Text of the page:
The feud between China and the United States sparked by the arrest of a senior Huawei telecoms executive in Vancouver appears poised to inflict collateral damage on Canada, which has sought to build closer ties with Beijing amid an increasingly unpredictable trade relationship with its southern neighbour.
Meng Wanzhou, Huawei’s global chief financial officer, will appear at a bail hearing on Friday morning, following her arrest last Saturday.
She is sought for extradition to the US for allegedly violating US sanctions on Iran.
If granted bail, Meng will probably have to post bail with “a surety of several million dollars”, Gary Botting, a Vancouver lawyer who has experience with extradition cases, said. She would also have to give up her passport, he said.
Meng could also be fitted with electronic monitoring equipment, and the court could go so far as to order security to monitor her while she awaits a decision on extradition, lawyers said.
If Meng fights extradition, her case could go on for years, lawyers said, pointing to examples like Lai Changxing, a Chinese businessman who fled to Canada after he was implicated in a bribery case and fought extradition to China for 12 years. If she chooses not to fight, she could be in the United States within weeks, experts said.
On Thursday, Canada’s prime minister, Justin Trudeau, said he was made aware of the pending arrest, but says he did not interfere in the process and has not yet spoken with his Chinese counterpart.
“The appropriate authorities took the decisions in this case,” he told reporters. “We were advised by them with a few days’ notice that this was in the works but of course there was no engagement or involvement in the political level in this decision because we respect the independence of our judicial processes.”
But early evidence of political damage was readily apparent: the Chinese ambassador, Lu Shaye, quickly withdrew from a planned appearance before Canada’s foreign affairs committee in Ottawa.
China’s embassy strongly condemned Meng’s detention, issuing a statement that it would “take all measures to resolutely protect the legitimate rights and interests of Chinese citizens”.
The high-profile arrest has prompted fears that Canada could face costly economic and political retribution from China.
“President Xi refers to these companies as national champions. These are flag-carrying companies who are absolutely the face of China that Xi wants to be showing,” said Stephanie Carvin, a professor of international relations at Carlton University. “And if China is mad at Canada – and it sure looks like it is – there is the risk of retaliation.”
In recent years, China has quickly become one of Canada’s largest trading partners, a relationship that has becoming increasingly important as Canada navigates a mercurial relationship with the US. But the recent spat is likely to put the brakes on a free trade agreement between the two countries.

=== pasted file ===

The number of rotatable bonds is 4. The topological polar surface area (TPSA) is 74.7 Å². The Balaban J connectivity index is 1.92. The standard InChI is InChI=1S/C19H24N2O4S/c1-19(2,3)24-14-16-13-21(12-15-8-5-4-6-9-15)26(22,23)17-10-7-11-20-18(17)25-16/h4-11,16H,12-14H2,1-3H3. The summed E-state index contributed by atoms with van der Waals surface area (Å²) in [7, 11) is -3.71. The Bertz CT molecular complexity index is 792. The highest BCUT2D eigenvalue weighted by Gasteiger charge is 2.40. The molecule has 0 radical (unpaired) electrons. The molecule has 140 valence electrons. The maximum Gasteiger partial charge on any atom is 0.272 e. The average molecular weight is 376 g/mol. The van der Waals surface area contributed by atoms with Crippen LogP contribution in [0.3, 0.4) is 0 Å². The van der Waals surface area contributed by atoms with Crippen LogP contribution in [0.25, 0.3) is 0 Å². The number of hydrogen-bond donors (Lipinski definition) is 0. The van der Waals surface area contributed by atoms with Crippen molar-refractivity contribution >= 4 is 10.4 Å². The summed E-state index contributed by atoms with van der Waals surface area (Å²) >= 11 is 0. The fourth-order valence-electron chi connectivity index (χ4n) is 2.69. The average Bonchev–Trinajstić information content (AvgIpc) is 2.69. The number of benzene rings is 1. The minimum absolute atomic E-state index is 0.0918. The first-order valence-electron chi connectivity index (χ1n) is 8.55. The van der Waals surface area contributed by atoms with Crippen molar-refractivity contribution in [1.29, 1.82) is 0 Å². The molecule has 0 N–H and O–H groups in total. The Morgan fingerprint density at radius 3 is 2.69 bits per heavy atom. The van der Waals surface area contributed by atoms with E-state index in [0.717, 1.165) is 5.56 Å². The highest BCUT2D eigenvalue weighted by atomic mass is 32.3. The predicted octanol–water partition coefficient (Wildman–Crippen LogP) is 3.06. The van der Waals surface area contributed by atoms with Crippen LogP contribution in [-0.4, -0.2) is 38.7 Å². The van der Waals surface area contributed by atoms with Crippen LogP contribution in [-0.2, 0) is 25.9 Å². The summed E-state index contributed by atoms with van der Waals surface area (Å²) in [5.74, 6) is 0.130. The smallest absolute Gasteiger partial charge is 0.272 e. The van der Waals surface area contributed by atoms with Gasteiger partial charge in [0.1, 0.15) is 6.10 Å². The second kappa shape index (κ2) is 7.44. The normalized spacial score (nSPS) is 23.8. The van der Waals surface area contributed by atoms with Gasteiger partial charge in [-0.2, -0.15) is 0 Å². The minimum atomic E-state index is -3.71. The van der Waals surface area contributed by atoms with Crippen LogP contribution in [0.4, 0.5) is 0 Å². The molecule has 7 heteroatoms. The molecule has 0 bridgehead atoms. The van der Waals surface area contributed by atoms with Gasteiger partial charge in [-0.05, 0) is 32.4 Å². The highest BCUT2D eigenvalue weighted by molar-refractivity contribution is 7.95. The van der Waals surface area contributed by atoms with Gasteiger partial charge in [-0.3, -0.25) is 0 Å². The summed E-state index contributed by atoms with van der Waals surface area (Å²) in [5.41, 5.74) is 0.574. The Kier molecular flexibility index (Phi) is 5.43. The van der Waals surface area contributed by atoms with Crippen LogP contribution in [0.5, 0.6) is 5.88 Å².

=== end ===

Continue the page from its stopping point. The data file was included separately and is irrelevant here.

“When there is a crisis in the relationship – and there is now – China simply goes silent, high-level visits are put off, exchanges don’t happen,” said David Mulroney, Canada’s former ambassador to China. “I think we’re going into a deep freeze for as many months as it takes to resolve itself.”
Last year, total exports to China – minerals, wood products and canola – were valued at more than $18bn, and Beijing has previously been willing to use its economic power against Canada.
In one recent instance, it cited the blackleg fungus, which affects canola crops, as a justification for cancelling billions of dollars in canola exports. “I wouldn’t be surprised if we see suddenly another ‘blackleg scare’ with Canadian canola or a ban on Nova Scotia lobster,” said Carvin, adding that Canadian companies with a large presence in China – such as the train manufacturer Bombardier – are also at risk of punitive measures.
Other analysts were less alarmed: “The Chinese are not hot-headed,” said Gordon Houlden, head of the China Institute at the University of Alberta. “The government … tends to be cautious. I think we’ll enter a ‘wait-and-see’ period.”
Meng’s arrest comes amid a growing wariness in Canada over Huawei’s increasingly outsized influence and presence in the country.
In a rare public speech earlier in the week, Canada’s top intelligence official said that state-sponsored espionage – including through 5G cellular technology – is a critical threat to Canada’s national security.
American lawmakers recently warned their Canadian counterparts that the use of Huawei-developed infrastructure greatly increased the risk of surveillance and hacking.
Nonetheless, the Chinese telecom giant has continued to pour millions of dollars into cutting-edge research at Canadian universities – and has become the target of critics who say it keeps much of the new technology for itself, at the expense of Canadian labour and expertise.
Over the last decade, Huawei has committed nearly $50m to 13 universities across the country, with more investment pledged in the coming years.
Canadian professors have transferred the full rights to their inventions to Huawei at least 40 times, with the relationship between the universities and the telecom company producing hundreds of patents, many of which relate to next-generation 5G technology, according to an investigation by the Globe and Mail.
“We have a really, really important relationship with a country that’s totally unlike us. It offers us opportunities – but also in many ways poses a threat to Canadian interests and Canadian objectives,” said Mulroney. “So we have to be really thoughtful in terms of how we move forward.”
Reuters contributed to this report
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